The tension is there but it’s obscured by menial tasks and busyness. I finally sit down after months and months of avoiding it and making excuses. Months ago, I shut the door to my creative mind, the part that strings words together for no one but me. I stacked boxes in front of that door, boxes full of dusty phrases like, “I can’t,” “I need to focus elsewhere,” and “first I need to take care of these things…then I will write.” It seems noble to deny what makes me happy to take care of everything else first. In fact, I start to believe that I don’t even want to write, that it’s too much work and I don’t have time to get into my own head right now.
I can press a 25 pound kettle bell over my head with one hand but sometimes the weight of a pen seems like too much trouble.
I got past it today, for today. I had to leave my house and go to my favorite coffee shop and let Toni make me soup, but I got past it. After about 300 words I felt something crack in my chest. Something opened up that had been locked for a very long time. I struggled not to let tears flow because I was in a public place and I would look crazy sitting there with my laptop crying in my soup. But that’s how it felt to write again after all this time.
There is no way I am ready to take on the challenge of attempting to write a 50,000 word novel in 30 consecutive days, but the first day of November (also the first day of NaNoWriMo) seems like a good day to set a goal.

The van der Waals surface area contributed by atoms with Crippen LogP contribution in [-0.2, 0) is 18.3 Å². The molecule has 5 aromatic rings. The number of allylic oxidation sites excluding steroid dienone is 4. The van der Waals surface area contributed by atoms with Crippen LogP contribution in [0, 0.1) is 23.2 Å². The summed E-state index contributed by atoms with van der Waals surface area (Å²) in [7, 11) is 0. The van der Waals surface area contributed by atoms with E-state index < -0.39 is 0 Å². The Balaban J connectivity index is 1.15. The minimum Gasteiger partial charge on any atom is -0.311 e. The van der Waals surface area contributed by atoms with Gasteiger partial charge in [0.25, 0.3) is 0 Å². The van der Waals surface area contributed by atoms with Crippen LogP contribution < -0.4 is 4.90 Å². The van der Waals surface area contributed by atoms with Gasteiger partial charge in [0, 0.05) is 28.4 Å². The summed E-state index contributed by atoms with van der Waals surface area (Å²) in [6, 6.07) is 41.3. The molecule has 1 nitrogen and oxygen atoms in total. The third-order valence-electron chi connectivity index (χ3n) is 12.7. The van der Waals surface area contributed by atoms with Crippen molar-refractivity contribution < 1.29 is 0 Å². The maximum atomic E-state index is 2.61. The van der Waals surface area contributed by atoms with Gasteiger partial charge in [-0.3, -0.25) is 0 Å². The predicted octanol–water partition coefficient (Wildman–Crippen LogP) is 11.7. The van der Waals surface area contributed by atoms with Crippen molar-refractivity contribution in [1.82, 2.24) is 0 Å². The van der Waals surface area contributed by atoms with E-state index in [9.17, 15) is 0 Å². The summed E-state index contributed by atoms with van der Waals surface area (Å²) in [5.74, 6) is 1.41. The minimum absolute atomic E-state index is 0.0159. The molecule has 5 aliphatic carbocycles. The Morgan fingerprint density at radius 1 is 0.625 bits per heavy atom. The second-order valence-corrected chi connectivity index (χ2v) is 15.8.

My plan is to write every day for 30 days. I recently downloaded the IDoneThis app for my phone, as recommended by Patti Digh, so I’ve written at least one sentence about my day for most days over the past two weeks. It’s not very creative, but it’s an exercise in accountability, I guess.
Over the next 30 days, I’ll be traveling out-of-state at least twice, attending a wedding, a high school play, and a choir concert. I’ll be cooking Thanksgiving dinner and decorating for Christmas. All are excellent excuses for why I won’t have time to write! My goal…navigate the obstacles.
I am my own worst enemy when it comes to putting up road blocks to my writing. I tell myself I’ll get to it when the dishes are done and I’ve filed our taxes and after dinner. I never get to it. The idea that I enjoy writing makes it a less valuable task than all the others I’m responsible for. I feel like I’m being selfish if I put it first.
But, that’s just what I’ve decided to do. I’m determined to write when I first get up in the morning. Right now my husband is grumpy because he was sleeping next to my writing space. I’m not sure how he could hear my typing over his snoring but apparantly, I woke him up.
Well, this new plan works better when the kids are at school and my husband is at work so I guess I’ll have to work out some sort of compromise for the weekend. But it definitely ensures that I keep in practice if nothing else. As soon as I walk away from my writing desk the phone rings and emails need to be addressed and the hope of writing for the rest of the day is lost. But, if I can hold those first moments of morning sacred, I’ll keep writing and not feel guilty about stealing time from something else in my day.